In sentencing offenders in Australia to a fine it has long been considered uncontroversial that the principle of equality before the law is upheld. This is because similar sanctions are imposed on offenders convicted of the same offence and the circumstances of the financially disadvantaged offender are taken into account in the imposition of a reduced fine. However, this long-held view fails to address the large number of offences for which a minimum fine is legislatively prescribed and where, in
circumstances where judicial discretion is allowed, fines are not increased relative to the offender's wealth. In contrast, Germany and many other continental European countries have adopted an income-based fining system known as the 'day fine'. This is a fining system in which the economic burden of the fine is felt similarly by both the wealthy offender and the financially disadvantaged offender. With a particular emphasis on Germany, this article argues that the 'day fine' has the potential to reduce Australia's reliance on imprisonment, increase public confidence in sentencing and better meet the principle of equality before the law.
From time to time newspaper reports appear in Australian newspapers of exorbitant fines being sanctioned in European courts for what appear to be minor transgressions. Examples include a Finnish businessman ordered to pay a staggering 116,000 [euro] for speeding, a German footballer penalised (90,000 [euro] for insulting a policeman and an Englishman fined 1,200 [pounds sterling] for littering. While these sentences at first appear to be disproportionately harsh, they are in fact founded on recognition of the principle of equal treatment, that is, that the impact of the sentence should be similar despite the wealth of financial disadvantage of the offender. (1)
In Germany and many other continental European countries the principle that the fine should have a similar punitive bite on all offenders is applied in practice. (2) Alternatively, Australia and the majority of jurisdictions with a common law tradition have embraced a different system, in which judicial starting points or 'tariffs' of what an appropriate fine is, mean that there is little discretion to increase the amount of a fine on a wealthy offender. Additionally, many offences require the imposition of a minimum fine, for which no discretion exists to reduce the amount of the fine for financially disadvantaged offenders. (3) Paradoxically, despite the well-reported difference in fine amounts imposed, the principle of equal treatment is aspired to in both systems, with Australia adopting literally the mantra 'like penalty for like offence', whereas in Germany the mantra is 'like punitive bite of penalty for like offence'.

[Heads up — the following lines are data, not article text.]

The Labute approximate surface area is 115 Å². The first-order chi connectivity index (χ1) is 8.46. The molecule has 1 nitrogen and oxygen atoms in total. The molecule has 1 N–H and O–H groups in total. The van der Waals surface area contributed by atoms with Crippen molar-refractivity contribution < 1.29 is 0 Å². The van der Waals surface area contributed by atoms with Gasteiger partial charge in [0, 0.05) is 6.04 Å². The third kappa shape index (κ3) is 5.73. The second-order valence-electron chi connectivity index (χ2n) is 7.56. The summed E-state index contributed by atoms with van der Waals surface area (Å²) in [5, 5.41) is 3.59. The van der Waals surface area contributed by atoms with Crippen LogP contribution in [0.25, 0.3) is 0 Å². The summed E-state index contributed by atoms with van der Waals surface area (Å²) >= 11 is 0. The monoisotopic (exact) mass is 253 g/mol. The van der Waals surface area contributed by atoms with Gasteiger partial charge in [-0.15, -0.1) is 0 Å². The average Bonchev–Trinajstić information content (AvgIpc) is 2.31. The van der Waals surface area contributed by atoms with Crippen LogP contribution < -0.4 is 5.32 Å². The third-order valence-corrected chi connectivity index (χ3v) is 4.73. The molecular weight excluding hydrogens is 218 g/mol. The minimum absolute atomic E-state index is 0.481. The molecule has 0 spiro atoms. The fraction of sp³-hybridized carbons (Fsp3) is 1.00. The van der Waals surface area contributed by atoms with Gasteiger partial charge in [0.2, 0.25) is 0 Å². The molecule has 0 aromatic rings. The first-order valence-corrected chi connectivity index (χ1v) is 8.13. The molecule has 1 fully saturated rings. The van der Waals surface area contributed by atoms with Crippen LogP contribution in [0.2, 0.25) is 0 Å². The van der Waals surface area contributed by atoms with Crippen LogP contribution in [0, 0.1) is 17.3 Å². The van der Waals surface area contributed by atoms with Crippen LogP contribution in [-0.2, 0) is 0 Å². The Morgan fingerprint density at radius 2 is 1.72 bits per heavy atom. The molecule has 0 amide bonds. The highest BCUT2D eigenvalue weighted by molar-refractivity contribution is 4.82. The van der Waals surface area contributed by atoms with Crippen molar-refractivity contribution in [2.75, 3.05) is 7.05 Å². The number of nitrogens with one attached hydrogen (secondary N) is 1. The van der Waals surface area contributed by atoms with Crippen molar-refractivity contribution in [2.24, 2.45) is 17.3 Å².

At first the European 'day fine' appears to encourage unequal treatment, as offenders committing similar offences may be sanctioned to significantly different fine amounts. However, the underlying justification is that fairness in the imposition of a fine is best achieved through the adoption of a two-step process. Firstly the gravity of the offence is assessed on the basis of the culpability of the offender to determine the number of day fine units, and then the value of each unit is dependent on the means of the offender to ensure that the economic burden is felt equally on offenders. (4) The ability of the day fine to both reflect the seriousness of the offence and to equalise the impact of the sentence has ensured that it remains the preferred sanction for a broad spectrum of criminal offences, some of which were formerly subject to a custodial sentence. (5) In Australia on the other hand, proposals for the introduction of the day fine continue to be rejected, despite criticism of the sentencing system's reliance on imprisonment and its failure to adequately consider the financial circumstances of the offender when imposing a fine. (6) With a particular emphasis on Germany, this article argues that the day fine system legitimises the credibility of the fine as a sentencing sanction, ensuring broad application and concomitantly reducing dependence on custodial sentences. …